As part of a spring semester service-​​learning course, North­eastern Uni­ver­sity grad­uate stu­dents designed a community-​​based inter­ven­tion strategy for expanding a mobile health-​​care clinic called the Family Van into East Boston.

The Family Van — a non­profit pro­gram sup­ported by Har­vard Med­ical School —cur­rently offers free, curb­side health screening, mon­i­toring and moti­va­tional coaching to some 5,000 yearly vis­i­tors from Boston’s Rox­bury, Dorch­ester, Hyde Park and Mat­tapan neighborhoods.

In May, the van received funding from the Boston Sci­en­tific Foun­da­tion to expand its reach. The grad­uate stu­dents’ pro­posal will serve as the basis for devel­op­ment in East Boston.

The pro­posal included increasing the number of bilin­gual health-​​care works who serve clients; estab­lishing a young adult advi­sory board aimed at pro­moting the ben­e­fits of mobile health care to young Latinos; and forming part­ner­ships with com­mu­nity orga­ni­za­tions and stakeholders.

The goal is to over­come cul­tural and finan­cial bar­riers to health and health care. In East Boston, some 10 per­cent of res­i­dents are unin­sured and roughly 20 per­cent live in poverty. Many in the community’s robust Latino pop­u­la­tion are foreign-​​born and con­sider Eng­lish a second or third language.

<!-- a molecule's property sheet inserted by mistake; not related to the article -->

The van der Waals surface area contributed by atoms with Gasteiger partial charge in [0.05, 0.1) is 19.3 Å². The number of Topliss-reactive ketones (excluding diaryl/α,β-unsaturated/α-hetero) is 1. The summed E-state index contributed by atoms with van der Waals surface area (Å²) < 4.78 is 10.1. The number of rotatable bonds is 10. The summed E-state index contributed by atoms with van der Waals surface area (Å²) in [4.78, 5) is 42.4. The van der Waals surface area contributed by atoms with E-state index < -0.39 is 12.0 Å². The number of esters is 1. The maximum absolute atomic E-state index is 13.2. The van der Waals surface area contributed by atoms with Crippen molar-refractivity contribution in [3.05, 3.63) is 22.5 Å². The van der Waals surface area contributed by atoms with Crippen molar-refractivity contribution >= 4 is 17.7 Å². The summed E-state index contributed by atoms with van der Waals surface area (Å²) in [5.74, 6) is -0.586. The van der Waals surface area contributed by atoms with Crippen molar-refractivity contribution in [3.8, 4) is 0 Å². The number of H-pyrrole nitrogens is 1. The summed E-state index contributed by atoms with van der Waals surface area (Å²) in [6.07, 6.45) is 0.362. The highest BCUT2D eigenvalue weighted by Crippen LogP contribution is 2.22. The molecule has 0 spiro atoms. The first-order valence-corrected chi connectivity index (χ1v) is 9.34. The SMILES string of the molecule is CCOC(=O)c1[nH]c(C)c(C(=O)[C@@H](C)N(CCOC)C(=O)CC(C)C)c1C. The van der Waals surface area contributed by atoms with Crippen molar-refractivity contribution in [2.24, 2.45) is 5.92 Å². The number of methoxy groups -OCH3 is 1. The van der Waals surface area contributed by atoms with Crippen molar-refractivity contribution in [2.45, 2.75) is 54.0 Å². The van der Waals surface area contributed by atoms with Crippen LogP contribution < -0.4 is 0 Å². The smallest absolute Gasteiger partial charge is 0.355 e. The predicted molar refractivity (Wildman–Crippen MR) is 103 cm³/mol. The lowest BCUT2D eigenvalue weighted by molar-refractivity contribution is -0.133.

Our goal was to increase pre­ven­ta­tive health-​​care ser­vices among East Boston res­i­dents and pro­mote health aware­ness and health-​​seeking behav­iors in young adults,” said Giselle Bonzi, a second-​​year stu­dent in the Master of Public Health pro­gram who helped develop the pro­posal in a course called “Race, Eth­nicity and Health.”

The expe­ri­en­tial learning oppor­tu­nity, she said, has con­tributed to her under­standing of the impor­tance of com­mu­nity engage­ment. “This project has pro­vided me with a model for how aca­d­emic researchers can actively engage and pos­i­tively affect their com­mu­nity through effec­tive part­ner­ships,” she said.

It was par­tic­u­larly pow­erful to take what we learned in the class­room and be part of some­thing that will hope­fully have a pos­i­tive impact on people’s lives.”

Improving overall health and well being is more com­pli­cated than simply man­dating health insur­ance cov­erage, noted Mary Sharon Kaminski, another second-​​year stu­dent in the program.

As she put it, “Even though Mass­a­chu­setts res­i­dents are cov­ered by state-​​run health insur­ance, there are many other bar­riers to care that are addressed by the Family Van.”

Hort­ensia Amaro, dis­tin­guished pro­fessor of health sci­ences and of coun­seling psy­chology in the Bouve Col­lege of Health Sci­ences, and director of the Insti­tute on Urban Health Research, taught the service-​​learning course. She praised its value.

Grant writing is an essen­tial skills that our MPH stu­dents will need in their future jobs as public health pro­fes­sionals,” she said.

Cate­rina Hill, the research and eval­u­a­tion pro­gram man­ager for The Family Van, who called the part­ner­ship a “win-​​win,” was par­tic­u­larly impressed by the stu­dents’ professionalism.

They treated this project like a job,” she said. “They valued being able to put into prac­tice what they learned in the classroom.”